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The Misadventures of HeyBales Backpacking

Some story as to what happened, some just on winter backpacking in general.

Been feeling the need last couple years to the challenge of an actual point A to B backpacking trip, about 30 miles for available 3 days. Rather than just backpack in to wilderness area and day explore with son. So this is solo effort of course.

Decided on the only route I could find reasonably close that is a loop, to negate the cost of shuttle service. Eagle Rock Loop considered hardest route in Arkansas, and there are some hard ones I've done. 2 hr longer drive, but savings anyway. Didn't realize Google made very rough estimates for drive times on forest roads it had no clue about speed on, and speed was 10-20 mph for last 15 miles. Ugh.

Timing was about 2 weeks later than desired, so less winter, more spring type chance of weather - meaning rain, for western Mid-Arkansas.
Left here with snow storm coming in, winter weather advisory along most of route, and oddly for destination, and rain changing to sleet/ice and then snow around 1 inch during the planned hike in.
I made it in during the rain at least, 5pm, 1:15 before sunset, though already darkening in these steep valleys.

I had planned first camping point, to put me at first major Little Missouri River crossing for start of day before snow melt, and hopefully with lows of 15 F, while some water was still frozen up.

After first river crossing in sandals, just to get to trail, wearing poncho designed to cover backpack, and trying to get socks and boots back on keeping dry, headed off at 5:45 and 38 F. Ya, 30 min to sunset wasn't going to get me 6 miles down the trail, even though I contemplated getting out the headlamp and going in the dark, which son and I did on our last trip in spitting ice, so not unheard of.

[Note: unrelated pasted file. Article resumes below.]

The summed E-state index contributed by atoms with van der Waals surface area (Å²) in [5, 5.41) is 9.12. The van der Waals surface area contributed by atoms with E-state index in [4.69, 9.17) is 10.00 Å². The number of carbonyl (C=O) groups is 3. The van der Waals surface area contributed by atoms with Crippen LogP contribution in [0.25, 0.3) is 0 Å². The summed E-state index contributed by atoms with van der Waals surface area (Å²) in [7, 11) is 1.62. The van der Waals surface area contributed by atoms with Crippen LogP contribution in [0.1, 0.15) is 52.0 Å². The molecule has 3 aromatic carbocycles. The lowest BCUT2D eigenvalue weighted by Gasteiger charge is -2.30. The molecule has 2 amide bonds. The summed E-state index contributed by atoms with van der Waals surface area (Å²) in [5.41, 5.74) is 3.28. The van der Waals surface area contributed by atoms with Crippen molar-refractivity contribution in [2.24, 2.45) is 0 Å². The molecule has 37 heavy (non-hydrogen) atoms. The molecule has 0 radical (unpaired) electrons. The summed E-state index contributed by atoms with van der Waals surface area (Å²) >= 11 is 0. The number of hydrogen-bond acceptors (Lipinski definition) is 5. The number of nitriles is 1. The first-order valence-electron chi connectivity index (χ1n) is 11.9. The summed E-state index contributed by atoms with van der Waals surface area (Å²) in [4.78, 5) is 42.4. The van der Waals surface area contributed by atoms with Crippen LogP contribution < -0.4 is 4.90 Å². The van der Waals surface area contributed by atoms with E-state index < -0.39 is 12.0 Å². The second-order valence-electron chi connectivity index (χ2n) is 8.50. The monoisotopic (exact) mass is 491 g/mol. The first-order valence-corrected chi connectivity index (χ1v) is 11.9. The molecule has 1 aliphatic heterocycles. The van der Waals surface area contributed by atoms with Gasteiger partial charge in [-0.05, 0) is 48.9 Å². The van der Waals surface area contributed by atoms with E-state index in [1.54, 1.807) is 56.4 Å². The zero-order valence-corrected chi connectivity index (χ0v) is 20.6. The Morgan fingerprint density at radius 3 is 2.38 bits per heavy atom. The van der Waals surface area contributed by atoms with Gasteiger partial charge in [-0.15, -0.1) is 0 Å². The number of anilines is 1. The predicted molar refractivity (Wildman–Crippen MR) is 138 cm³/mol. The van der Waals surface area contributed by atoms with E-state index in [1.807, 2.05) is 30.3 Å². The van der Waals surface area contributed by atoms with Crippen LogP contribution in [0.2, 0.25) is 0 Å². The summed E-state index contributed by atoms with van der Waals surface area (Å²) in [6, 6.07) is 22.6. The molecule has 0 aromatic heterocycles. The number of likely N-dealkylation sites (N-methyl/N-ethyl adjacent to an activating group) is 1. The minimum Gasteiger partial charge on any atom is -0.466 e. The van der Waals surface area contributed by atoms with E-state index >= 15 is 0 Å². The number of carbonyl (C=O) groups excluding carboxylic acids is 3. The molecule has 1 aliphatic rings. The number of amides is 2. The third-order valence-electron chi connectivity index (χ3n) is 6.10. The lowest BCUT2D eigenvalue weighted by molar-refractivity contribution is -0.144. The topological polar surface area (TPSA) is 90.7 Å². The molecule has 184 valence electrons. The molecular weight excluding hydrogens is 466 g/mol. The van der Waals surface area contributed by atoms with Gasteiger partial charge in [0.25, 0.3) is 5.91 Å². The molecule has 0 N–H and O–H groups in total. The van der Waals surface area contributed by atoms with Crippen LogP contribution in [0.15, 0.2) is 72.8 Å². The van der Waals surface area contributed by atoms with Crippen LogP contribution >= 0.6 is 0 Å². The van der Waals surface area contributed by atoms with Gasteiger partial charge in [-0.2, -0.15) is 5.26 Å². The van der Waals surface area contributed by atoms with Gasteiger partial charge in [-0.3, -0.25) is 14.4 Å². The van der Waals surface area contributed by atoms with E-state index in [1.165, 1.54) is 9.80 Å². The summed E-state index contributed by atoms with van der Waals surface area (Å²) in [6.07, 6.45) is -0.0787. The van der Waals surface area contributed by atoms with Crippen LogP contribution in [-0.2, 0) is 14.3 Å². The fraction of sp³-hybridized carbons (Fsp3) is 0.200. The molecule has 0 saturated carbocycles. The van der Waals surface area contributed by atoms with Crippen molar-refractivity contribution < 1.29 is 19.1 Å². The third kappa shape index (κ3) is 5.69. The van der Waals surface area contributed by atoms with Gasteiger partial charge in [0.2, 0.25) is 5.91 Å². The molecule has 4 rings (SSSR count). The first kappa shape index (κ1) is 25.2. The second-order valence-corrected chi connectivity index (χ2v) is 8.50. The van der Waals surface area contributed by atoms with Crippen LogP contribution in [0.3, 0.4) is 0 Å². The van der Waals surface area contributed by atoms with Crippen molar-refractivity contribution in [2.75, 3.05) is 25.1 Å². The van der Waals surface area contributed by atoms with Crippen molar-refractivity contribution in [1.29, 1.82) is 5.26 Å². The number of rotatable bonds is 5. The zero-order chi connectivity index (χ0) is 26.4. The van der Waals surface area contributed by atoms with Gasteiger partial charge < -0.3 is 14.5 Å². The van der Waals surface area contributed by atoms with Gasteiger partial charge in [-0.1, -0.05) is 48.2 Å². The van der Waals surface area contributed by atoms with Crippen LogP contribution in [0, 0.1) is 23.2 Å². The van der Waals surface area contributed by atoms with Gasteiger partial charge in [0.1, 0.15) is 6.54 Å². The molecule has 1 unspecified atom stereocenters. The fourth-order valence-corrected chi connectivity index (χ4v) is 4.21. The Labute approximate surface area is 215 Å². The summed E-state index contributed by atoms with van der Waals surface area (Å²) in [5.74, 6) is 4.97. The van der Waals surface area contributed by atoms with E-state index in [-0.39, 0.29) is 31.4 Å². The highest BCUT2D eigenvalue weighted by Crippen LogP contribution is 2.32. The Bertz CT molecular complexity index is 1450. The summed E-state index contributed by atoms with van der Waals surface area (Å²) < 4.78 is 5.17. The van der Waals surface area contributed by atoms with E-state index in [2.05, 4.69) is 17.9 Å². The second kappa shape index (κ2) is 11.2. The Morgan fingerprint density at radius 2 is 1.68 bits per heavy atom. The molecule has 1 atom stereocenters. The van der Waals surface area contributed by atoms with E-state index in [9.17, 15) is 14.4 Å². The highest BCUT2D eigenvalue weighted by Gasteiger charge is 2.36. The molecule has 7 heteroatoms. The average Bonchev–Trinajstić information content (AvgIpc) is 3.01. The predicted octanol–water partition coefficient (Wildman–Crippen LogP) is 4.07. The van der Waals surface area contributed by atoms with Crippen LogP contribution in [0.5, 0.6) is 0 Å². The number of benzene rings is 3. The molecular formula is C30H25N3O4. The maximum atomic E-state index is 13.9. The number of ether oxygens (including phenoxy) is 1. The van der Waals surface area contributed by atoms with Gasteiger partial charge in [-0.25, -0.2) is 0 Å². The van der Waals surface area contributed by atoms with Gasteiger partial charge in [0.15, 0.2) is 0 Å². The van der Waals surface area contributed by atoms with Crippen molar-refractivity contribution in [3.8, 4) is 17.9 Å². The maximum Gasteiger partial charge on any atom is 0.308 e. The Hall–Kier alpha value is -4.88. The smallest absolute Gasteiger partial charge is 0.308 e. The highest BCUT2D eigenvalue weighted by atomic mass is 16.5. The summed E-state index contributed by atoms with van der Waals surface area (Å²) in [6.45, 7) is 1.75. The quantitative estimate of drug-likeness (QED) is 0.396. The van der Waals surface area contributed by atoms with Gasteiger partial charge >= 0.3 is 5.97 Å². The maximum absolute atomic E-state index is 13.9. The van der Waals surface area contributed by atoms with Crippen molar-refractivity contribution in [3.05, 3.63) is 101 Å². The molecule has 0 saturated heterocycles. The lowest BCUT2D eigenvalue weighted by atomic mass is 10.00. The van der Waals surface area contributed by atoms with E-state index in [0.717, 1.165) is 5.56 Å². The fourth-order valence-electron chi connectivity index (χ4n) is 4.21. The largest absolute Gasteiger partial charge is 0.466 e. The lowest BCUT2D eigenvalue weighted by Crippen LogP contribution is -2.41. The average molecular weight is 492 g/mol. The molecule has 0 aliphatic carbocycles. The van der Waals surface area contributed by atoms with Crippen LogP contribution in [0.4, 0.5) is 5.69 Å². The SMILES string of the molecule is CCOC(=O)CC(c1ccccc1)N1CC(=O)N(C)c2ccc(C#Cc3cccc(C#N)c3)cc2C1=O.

But then came to another river crossing, no stone hopping possible. Saw accidental or arranged tree trunks across the river downstream a bit and side trail there, and investigated feasibility. 10 ft above the water, balancing on wet now sleeted rotten wood, about 10 min past sunset. Not a chance, though I should have looked at that side trail better past those logs. Later on that.

So back to trail. It's interesting what becomes a perfect tent spot in the rain/sleet and only about 10 ft of width between river and major mountain incline starts. Nice spongy leaves and moss, and a few rocks to help pop the back on. Tent up fast, pad/bag out, wet shirt off, kitchen setup in tent vestibule. Ice pellets continuing. Normal Chili Mac freeze-dried dinner and bedtime routine with book reading and note making, and desert.

Sometimes dehydrated is nice, not up once till 7am with muffled sunny white light. Ah, tad more than inch of snow, great, but only about 30 F, uh oh, easy snow melt.
Breakfast and packup, then sandals on for great wakeup to morning. Calf high cold.
This is the start of the trouble, right here in River City. See my sad little tent square in background, doesn't appear flat now.

Back in to socks/boots and down the trail we go, for like 3 min. Ugh, another crossing!
In looking around for rock hopping options, I see upstream the same logs across the river. Doh, that side trail skirted a steep section, but night before snow would have been possible. In my disgust with whole thing, I think I see a rock hopping crossing with only a one foot slight dunk I'm going to risk.